TW: werfgi

Sounds like a great idea!

Steve Skubinna said...

trjs, I believe Werfgi was one of Beowulf's retainers. Unless he was a companion to Gimli, son of Gloin. If you don't have a copy already, find Seamus Heaney's recent translation, it's well worth it.

Incidentally, there is a Tolkein/Beowulf connection, in case you're not geeky enough to know it. Heaney describes it in his preface.

Skeeter said...

Your photo takes me back to when my two siblings and I used to sit on the floor up against a similar "wireless". There was always a struggle to determine who was sitting closest to the speaker for our favourite serials each evening.
In those pre hi-fi days, radios in sturdy wooden cabinets were known for their "lovely tone".

Thank you for introducing me to John Masters. I am going to enjoy reading his books.

nic said...

Paco,
try a number of books by George Macdonald Fraser, firstly his war biography 'quartered straight out of here', an account of a boy soldier in Burma in WWII, as well as his Flashman series, particularly the two set during sikh uprisings in the 19th century.

Paco said...

Nic: I think I've read all of Fraser's books, except for his non-fiction work on the border reivers. There's nobody better for fast-paced historical fiction, that's for sure.

cac said...

Bhowani Junction is of course all about the Anglo-Indian experience. One thing I only recently discovered when reading a biography of Masters was that he was actually Anglo-Indian himself but in the India of the 1930s this was something he kept quiet - there's an oblique reference to this in Bugles where he refers to his father as "mysteriously suntanned". A lot of his works read somewhat differently in the light of this knowledge.

RebeccaH said...

cac, as Ava Gardner wailed in the movie per her half-caste persona: "Chi-Chi! Blacky-white!"

Which made her Indian mother cry.

Odd, what you remember about old movies.

Minicapt said...

1. You neglect the soldier tweeking the camel's balls.

2. Also the soldier kicked by a mule.

Cheers

Paco said...

Captain: It won't do to give 'em all away!

Minicapt said...

The really salacious ones are in "Road Past Mandelay" ...

Cheers

cac said...

I find "The Road Past Mandalay" very different, as I suspect Masters intended. Gone is the light hearted business of being a junior subaltern, replaced by the very grim business of senior command in hand to hand combat with the Japanese in Burma. The scene where Masters, commanding a Chindit Brigade, finally orders a retreat and has to order 20 of the most seriously wounded shot rather than leave them for the Japanese I still find heart rending each time I read it.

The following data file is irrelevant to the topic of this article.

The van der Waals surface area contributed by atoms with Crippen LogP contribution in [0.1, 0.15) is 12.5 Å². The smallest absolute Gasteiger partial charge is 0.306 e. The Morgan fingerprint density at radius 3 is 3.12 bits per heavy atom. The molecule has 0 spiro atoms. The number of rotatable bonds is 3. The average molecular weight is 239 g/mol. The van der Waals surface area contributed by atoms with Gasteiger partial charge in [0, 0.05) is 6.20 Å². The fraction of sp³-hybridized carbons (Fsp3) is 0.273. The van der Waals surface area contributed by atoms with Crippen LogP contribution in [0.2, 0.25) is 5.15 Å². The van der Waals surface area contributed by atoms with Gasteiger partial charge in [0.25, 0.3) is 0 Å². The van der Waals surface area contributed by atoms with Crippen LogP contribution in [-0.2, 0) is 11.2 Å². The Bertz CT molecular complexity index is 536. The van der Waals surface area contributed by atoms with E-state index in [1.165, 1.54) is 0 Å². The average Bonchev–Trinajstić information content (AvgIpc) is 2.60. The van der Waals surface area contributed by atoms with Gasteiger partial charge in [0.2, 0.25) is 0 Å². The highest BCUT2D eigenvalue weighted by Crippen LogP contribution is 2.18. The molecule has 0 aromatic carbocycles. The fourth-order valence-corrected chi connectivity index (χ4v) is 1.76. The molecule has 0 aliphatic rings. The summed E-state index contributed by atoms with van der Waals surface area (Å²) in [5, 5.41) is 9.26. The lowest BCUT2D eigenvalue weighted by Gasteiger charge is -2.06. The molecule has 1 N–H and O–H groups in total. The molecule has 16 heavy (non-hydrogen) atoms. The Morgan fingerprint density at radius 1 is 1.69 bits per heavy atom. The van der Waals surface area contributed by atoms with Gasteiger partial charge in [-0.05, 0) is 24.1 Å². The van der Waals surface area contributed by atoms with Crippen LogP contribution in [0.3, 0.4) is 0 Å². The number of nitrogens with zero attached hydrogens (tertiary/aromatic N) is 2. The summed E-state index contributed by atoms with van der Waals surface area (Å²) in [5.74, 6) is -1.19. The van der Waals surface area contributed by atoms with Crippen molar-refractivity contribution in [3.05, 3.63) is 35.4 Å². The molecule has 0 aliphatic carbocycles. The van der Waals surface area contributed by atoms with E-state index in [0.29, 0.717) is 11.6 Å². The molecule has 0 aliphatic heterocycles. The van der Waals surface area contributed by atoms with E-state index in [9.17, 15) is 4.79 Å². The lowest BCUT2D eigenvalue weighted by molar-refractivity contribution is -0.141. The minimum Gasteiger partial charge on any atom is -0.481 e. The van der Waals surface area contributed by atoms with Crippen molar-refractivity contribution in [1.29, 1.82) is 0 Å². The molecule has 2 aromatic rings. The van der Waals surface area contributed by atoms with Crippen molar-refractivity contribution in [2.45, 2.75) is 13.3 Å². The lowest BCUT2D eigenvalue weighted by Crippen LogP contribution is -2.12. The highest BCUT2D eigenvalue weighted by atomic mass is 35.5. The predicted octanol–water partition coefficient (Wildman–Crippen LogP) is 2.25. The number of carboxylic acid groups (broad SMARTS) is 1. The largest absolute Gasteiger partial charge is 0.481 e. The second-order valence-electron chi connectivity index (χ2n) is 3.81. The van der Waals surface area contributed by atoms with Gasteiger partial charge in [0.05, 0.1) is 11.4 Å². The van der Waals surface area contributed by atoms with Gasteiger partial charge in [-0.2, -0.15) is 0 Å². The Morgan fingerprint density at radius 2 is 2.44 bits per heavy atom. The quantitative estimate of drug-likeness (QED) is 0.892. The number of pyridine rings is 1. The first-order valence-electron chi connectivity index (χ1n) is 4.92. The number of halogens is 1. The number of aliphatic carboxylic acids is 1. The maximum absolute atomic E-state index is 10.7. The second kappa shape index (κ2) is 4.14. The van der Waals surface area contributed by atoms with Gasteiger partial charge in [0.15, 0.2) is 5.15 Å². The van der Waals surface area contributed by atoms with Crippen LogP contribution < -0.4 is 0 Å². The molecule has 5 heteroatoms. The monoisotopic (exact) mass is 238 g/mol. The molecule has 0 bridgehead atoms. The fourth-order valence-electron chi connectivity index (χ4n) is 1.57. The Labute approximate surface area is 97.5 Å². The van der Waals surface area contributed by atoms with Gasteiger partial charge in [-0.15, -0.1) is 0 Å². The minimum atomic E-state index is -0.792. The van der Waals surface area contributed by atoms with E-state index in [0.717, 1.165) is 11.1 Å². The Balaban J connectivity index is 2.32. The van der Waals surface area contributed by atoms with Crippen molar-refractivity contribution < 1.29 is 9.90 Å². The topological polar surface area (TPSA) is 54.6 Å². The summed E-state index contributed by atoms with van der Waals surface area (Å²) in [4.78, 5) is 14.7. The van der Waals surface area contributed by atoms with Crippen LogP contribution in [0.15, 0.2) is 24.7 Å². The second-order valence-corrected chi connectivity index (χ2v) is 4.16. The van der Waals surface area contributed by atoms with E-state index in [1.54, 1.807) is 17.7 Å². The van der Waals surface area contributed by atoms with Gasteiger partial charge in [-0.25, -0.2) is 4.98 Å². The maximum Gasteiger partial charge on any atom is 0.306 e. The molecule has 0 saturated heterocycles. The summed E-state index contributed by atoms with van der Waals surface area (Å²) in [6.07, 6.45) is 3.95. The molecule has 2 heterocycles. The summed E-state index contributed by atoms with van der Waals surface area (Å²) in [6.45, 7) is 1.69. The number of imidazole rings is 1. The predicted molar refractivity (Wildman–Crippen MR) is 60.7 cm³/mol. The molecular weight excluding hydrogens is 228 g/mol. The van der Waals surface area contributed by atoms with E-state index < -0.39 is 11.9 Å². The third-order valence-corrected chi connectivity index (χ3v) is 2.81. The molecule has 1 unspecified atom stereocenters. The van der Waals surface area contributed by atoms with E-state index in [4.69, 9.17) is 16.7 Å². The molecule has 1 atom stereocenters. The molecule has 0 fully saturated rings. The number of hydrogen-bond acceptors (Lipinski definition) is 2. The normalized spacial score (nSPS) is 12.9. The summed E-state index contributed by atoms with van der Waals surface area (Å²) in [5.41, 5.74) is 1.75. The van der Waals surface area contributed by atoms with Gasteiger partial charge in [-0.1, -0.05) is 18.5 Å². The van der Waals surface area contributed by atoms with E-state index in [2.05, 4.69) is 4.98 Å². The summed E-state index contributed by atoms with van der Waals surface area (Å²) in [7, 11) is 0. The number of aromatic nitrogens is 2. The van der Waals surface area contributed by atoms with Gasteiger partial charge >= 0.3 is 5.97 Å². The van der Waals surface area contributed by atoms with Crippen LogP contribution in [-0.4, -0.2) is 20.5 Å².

Boy on a bike said...

The TV that we had when I was a kid was in a cabinet not too dissimilar to this. Lovely piece of work.

Wimpy Canadian said...

What did you do with teh Philco radio works?

Wimpy Canadian said...

OK I see my Q has already been answered.

CAC, the British relationship with India was not all crushing and destroying imperialism, that was the Moguls.

When the British first arrived, in the form of East India Company traders, they were actively encouraged to merge and marry into the local population. That was the 17th century.

cac said...

Wimpy Canadian "CAC, the British relationship with India was not all crushing and destroying imperialism, that was the Moguls."

Quite agree and I think you may have misinterpreted my comments. However, even those who think the Raj was on balance good (which includes me and an apparently increasing number of Indians) would have to concede there was an unfortunate amount of racism. But as you note, that's not how it started.

At the risk of pre-empting, yet again, our host's reading material, can I recommend "The White Moghuls" by William Dalrymple which is about the time (pre 1800) when British officers married Indian women and their children were educated in both cultures. Unfortunately shortly afterwards, for various reasons, mixed race children started to become ineligible for commissions etc. It's interesting to speculate about what might have happened otherwise - perhaps India ruled by an Anglo-Indian ruling caste rather than officials from the UK.